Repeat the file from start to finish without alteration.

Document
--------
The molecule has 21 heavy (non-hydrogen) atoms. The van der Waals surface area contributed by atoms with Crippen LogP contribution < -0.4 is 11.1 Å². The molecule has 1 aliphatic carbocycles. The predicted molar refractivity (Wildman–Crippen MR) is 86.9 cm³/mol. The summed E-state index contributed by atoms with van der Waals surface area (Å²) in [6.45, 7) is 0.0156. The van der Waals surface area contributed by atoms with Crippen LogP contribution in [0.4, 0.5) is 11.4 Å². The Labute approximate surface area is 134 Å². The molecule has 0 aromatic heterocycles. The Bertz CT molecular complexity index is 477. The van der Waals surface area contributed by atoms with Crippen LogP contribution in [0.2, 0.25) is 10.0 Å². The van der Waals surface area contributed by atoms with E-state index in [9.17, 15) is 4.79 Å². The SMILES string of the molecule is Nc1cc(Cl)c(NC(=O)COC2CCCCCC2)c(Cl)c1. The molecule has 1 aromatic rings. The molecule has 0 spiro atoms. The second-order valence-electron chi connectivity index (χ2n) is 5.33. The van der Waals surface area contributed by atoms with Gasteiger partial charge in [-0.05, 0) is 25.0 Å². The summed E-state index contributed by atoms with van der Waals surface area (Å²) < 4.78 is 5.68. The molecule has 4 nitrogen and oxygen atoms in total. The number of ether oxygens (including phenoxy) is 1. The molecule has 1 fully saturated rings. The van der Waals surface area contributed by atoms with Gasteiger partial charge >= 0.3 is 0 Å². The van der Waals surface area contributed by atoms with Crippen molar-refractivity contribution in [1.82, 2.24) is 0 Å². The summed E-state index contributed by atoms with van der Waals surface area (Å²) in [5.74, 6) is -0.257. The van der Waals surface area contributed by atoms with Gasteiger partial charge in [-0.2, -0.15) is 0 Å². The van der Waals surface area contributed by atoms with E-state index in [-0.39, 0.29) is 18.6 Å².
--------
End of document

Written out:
The molecule has 21 heavy (non-hydrogen) atoms. The van der Waals surface area contributed by atoms with Crippen LogP contribution < -0.4 is 11.1 Å². The molecule has 1 aliphatic carbocycles. The predicted molar refractivity (Wildman–Crippen MR) is 86.9 cm³/mol. The summed E-state index contributed by atoms with van der Waals surface area (Å²) in [6.45, 7) is 0.0156. The van der Waals surface area contributed by atoms with Crippen LogP contribution in [0.4, 0.5) is 11.4 Å². The Labute approximate surface area is 134 Å². The molecule has 0 aromatic heterocycles. The Bertz CT molecular complexity index is 477. The van der Waals surface area contributed by atoms with Crippen LogP contribution in [0.2, 0.25) is 10.0 Å². The van der Waals surface area contributed by atoms with E-state index in [9.17, 15) is 4.79 Å². The SMILES string of the molecule is Nc1cc(Cl)c(NC(=O)COC2CCCCCC2)c(Cl)c1. The molecule has 1 aromatic rings. The molecule has 0 spiro atoms. The second-order valence-electron chi connectivity index (χ2n) is 5.33. The van der Waals surface area contributed by atoms with Gasteiger partial charge in [-0.05, 0) is 25.0 Å². The summed E-state index contributed by atoms with van der Waals surface area (Å²) < 4.78 is 5.68. The molecule has 4 nitrogen and oxygen atoms in total. The number of ether oxygens (including phenoxy) is 1. The molecule has 1 fully saturated rings. The van der Waals surface area contributed by atoms with Gasteiger partial charge >= 0.3 is 0 Å². The van der Waals surface area contributed by atoms with Crippen molar-refractivity contribution in [1.82, 2.24) is 0 Å². The summed E-state index contributed by atoms with van der Waals surface area (Å²) in [5.74, 6) is -0.257. The van der Waals surface area contributed by atoms with Gasteiger partial charge in [-0.2, -0.15) is 0 Å². The van der Waals surface area contributed by atoms with E-state index in [-0.39, 0.29) is 18.6 Å².